Road & Track
Larry Webster

About halfway through the NSX's three-year development, the engineers made what they called a dramatic shift: Instead of positioning the V6 engine across the back of the passenger compartment—as was done in the original NSX—they changed the engine position so that it now runs lengthwise.

PHOTO GALLERY: 2016 Acura NSX Live at Detroit

This switch was presented as a major hurdle, one that took enormous amounts of extra engineering. The fact that they pulled it off, company reps said, was a testament to the dedication of the engineers working on the car.


I'm sure that's true, but they never really explained why they made the switch. There's a nod to this adjustment in the press release that suggests the move was done so the engine could be made more powerful (We don't yet know the exact power figure or the size of the motor, only that the engine combined with the three electric motors will produce "over 550 hp").

But my guess is that they positioned the engine lengthwise so they could eventually drop in a V8.

This is pure speculation, but hear me out. When I asked Ted Klaus, the NSX lead engineer, why the change was made he said that there's only so much room across the car. Place an engine sideways, add in an electric motor and then the transmission, and there's not a lot of room left over. They had enough space to start with, since that's how the engine was originally placed, but clearly they felt a cushion was needed. And they also lengthened the car during the process.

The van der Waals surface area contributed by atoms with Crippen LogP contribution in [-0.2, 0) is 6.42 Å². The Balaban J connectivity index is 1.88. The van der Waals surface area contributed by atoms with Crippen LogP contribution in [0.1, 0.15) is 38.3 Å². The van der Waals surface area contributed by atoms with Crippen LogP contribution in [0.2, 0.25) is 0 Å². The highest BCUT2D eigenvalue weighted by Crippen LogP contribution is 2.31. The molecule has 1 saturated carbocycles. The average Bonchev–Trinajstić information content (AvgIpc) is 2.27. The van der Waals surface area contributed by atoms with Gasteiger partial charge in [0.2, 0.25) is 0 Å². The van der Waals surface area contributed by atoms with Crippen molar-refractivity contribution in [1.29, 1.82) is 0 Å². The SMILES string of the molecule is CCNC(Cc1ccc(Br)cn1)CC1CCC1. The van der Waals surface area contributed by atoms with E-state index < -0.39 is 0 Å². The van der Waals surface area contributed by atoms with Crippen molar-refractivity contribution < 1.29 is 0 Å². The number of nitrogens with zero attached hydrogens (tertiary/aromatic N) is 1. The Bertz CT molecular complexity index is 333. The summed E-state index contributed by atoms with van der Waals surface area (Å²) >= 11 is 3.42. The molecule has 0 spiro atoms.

When I asked one of the product planners which sports car they used as a benchmark, she replied that Audi's R8 presented a decent playbook. You'll remember that the R8 began with a V8 engine, then added a V10, then a convertible, and then a high performance R8 V10 Plus. With significant mechanical changes, Audi kept the R8 fresh. Acura will need to do something similar with the NSX.


For now the V6 will work perfectly considering the connection to Honda's current race engines—the IndyCar and F1 motors are both twin-turbo V6es. But Honda has built V-8 race engines in the past. And as they've shown with the new NSX and its all-new V6, which has an uncommon 75-degree angle between the cylinders to make it shorter than a typical 60-degree motor, that Honda is not shy about producing new special engines.

As I mentioned, this whole theory is simple and delicious sports-car conjecture. The new V6 could have enough bandwidth to accommodate significant displacement increases over the life cycle of the car. Perhaps the NSX will initially debut as a 3.0-liter and then expand to a 3.5-liter.


When we know, you'll know.

This article originally appeared on Road & Track.

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